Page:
Yukon News

Whitehorse council puts phone contract on hold

Lori Garrison Wednesday April 12, 2017

Mike Thomas/Yukon News

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City council is reviewing a proposal for its current Northwestel phone contract renewal.

Want to know which company will provide phone service to the City of Whitehorse? Please hold.

City council voted April 10 to further review a proposal to renew the current Northwestel contract for another three years at a cost of more than $186,000 per year.

Council first visited the issue under the belief that Northwestel was the only possible provider for phone service. That’s technically true under the city’s current traditional landline system. What is up for debate is whether the city should stay with that system or move to an internet-based voice over internet protocol (VoIP) system, which would open the phone service to other local competitors.

Martin Lehner of Whitehorse-based telecommunications provider Tangerine Technology told council it should switch to VoIP services, specifically one offered by Calgary-based Telin Systems. Tangerine Technology would have a “partnership” with Telin Systems, he said.

The current landlines, Lehner said, run off a system called centrex which basically “leases space from a large (central) system the phone company owns,” and represent an “older technology.” Lehner said this technology is becoming outdated.

VoIP would provide all the services the centrex system currently provides and could make long distance phone calls “a thing of the past,” he said.

He estimated the city could save as much as 30 per cent by using Telin VoIP system instead of Northwestel.

“VoIP is certainly growing and many people and businesses are switching over,” Lehner said.

Coun. Roslyn Woodcock said she was concerned about the long-term costs of switching to the internet-based system, including hardware and software upgrades and maintenance.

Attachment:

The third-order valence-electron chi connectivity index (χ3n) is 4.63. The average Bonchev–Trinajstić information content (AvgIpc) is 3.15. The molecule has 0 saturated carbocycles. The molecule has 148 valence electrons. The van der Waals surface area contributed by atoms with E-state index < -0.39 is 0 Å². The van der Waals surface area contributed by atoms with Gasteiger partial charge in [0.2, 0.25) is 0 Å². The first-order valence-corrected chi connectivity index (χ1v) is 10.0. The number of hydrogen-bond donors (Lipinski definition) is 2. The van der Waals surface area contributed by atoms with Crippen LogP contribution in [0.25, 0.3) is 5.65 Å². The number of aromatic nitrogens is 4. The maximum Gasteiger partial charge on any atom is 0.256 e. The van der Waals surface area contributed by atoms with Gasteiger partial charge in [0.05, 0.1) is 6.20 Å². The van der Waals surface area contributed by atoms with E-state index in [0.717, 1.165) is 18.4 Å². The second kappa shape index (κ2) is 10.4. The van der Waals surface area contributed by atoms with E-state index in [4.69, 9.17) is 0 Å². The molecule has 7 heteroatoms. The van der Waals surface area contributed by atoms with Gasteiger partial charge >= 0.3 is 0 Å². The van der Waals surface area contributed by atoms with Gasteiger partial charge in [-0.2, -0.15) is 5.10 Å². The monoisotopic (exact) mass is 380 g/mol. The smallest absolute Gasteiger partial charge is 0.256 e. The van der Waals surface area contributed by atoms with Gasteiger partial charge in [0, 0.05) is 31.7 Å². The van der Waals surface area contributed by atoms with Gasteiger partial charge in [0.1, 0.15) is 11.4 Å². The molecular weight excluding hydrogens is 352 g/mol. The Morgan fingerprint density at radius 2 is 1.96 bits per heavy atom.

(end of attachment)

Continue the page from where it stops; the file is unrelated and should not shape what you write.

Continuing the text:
“The contract with Northwestel is not the only cost associated (with phone service),” she said.

Woodcock also had concerns surrounding what would happen in the event of an internet outage.

“One thing to remember is, that is there is a major outage … it can affect landlines as well,” Lehner said. He recommended that, if the city switched to VoIP, that they keep a few landlines around as “a redundant service.”

Lehner recommended the city hold off on signing a new three-year contract with Northwestel and sign a one-year contract instead. This would allow other service providers to submit ideas and give the city time to “figure out what it would need,” he said.

City staff said a three-year contract with Northwestel would cost $186,000 per year and a one-year deal would cost $275,000 per year. If council signed a one-year contract and then decided to renew with Northwestel the next year, it would cost the city nearly $100,000 more than signing the three year contract.

Rick Steele, TechYukon’s executive director, echoed Lehner’s recommendation.

“We concur with Tangerine Technology,” he said. “There is no anti-Northwestel sentiment behind this … but (if you keep the current plan) you may be buying into a technology which is obsolete.”

Both Northwestel and Tangerine Technology are members of TechYukon.

Steele did not advocate for a specific VoIP provider.